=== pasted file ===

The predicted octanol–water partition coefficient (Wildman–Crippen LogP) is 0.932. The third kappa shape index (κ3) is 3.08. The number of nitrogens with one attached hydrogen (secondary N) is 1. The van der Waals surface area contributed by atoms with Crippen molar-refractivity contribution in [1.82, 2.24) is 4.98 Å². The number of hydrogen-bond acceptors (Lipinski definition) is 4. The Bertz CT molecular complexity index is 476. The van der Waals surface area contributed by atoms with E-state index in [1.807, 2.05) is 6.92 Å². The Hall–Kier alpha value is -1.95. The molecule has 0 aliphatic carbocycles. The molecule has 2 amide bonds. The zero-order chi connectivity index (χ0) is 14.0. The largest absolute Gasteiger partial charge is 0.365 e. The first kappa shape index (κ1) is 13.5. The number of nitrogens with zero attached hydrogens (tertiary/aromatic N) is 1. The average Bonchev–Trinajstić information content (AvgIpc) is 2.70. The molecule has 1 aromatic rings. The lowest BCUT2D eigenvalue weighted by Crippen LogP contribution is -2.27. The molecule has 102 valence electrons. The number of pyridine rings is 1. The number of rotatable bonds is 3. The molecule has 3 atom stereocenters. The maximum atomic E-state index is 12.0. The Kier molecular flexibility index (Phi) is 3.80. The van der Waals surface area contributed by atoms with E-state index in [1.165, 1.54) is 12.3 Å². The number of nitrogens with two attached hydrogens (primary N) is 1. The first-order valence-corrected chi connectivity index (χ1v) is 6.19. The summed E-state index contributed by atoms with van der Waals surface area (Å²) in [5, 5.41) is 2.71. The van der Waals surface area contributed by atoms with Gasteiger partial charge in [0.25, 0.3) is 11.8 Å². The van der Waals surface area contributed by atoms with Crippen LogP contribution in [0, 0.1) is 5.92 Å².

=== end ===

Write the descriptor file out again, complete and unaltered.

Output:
The predicted octanol–water partition coefficient (Wildman–Crippen LogP) is 0.932. The third kappa shape index (κ3) is 3.08. The number of nitrogens with one attached hydrogen (secondary N) is 1. The van der Waals surface area contributed by atoms with Crippen molar-refractivity contribution in [1.82, 2.24) is 4.98 Å². The number of hydrogen-bond acceptors (Lipinski definition) is 4. The Bertz CT molecular complexity index is 476. The van der Waals surface area contributed by atoms with E-state index in [1.807, 2.05) is 6.92 Å². The Hall–Kier alpha value is -1.95. The molecule has 0 aliphatic carbocycles. The molecule has 2 amide bonds. The zero-order chi connectivity index (χ0) is 14.0. The largest absolute Gasteiger partial charge is 0.365 e. The first kappa shape index (κ1) is 13.5. The number of nitrogens with zero attached hydrogens (tertiary/aromatic N) is 1. The average Bonchev–Trinajstić information content (AvgIpc) is 2.70. The molecule has 1 aromatic rings. The lowest BCUT2D eigenvalue weighted by Crippen LogP contribution is -2.27. The molecule has 102 valence electrons. The number of pyridine rings is 1. The number of rotatable bonds is 3. The molecule has 3 atom stereocenters. The maximum atomic E-state index is 12.0. The Kier molecular flexibility index (Phi) is 3.80. The van der Waals surface area contributed by atoms with E-state index in [1.165, 1.54) is 12.3 Å². The number of nitrogens with two attached hydrogens (primary N) is 1. The first-order valence-corrected chi connectivity index (χ1v) is 6.19. The summed E-state index contributed by atoms with van der Waals surface area (Å²) in [5, 5.41) is 2.71. The van der Waals surface area contributed by atoms with Gasteiger partial charge in [0.25, 0.3) is 11.8 Å². The van der Waals surface area contributed by atoms with Crippen LogP contribution in [0, 0.1) is 5.92 Å².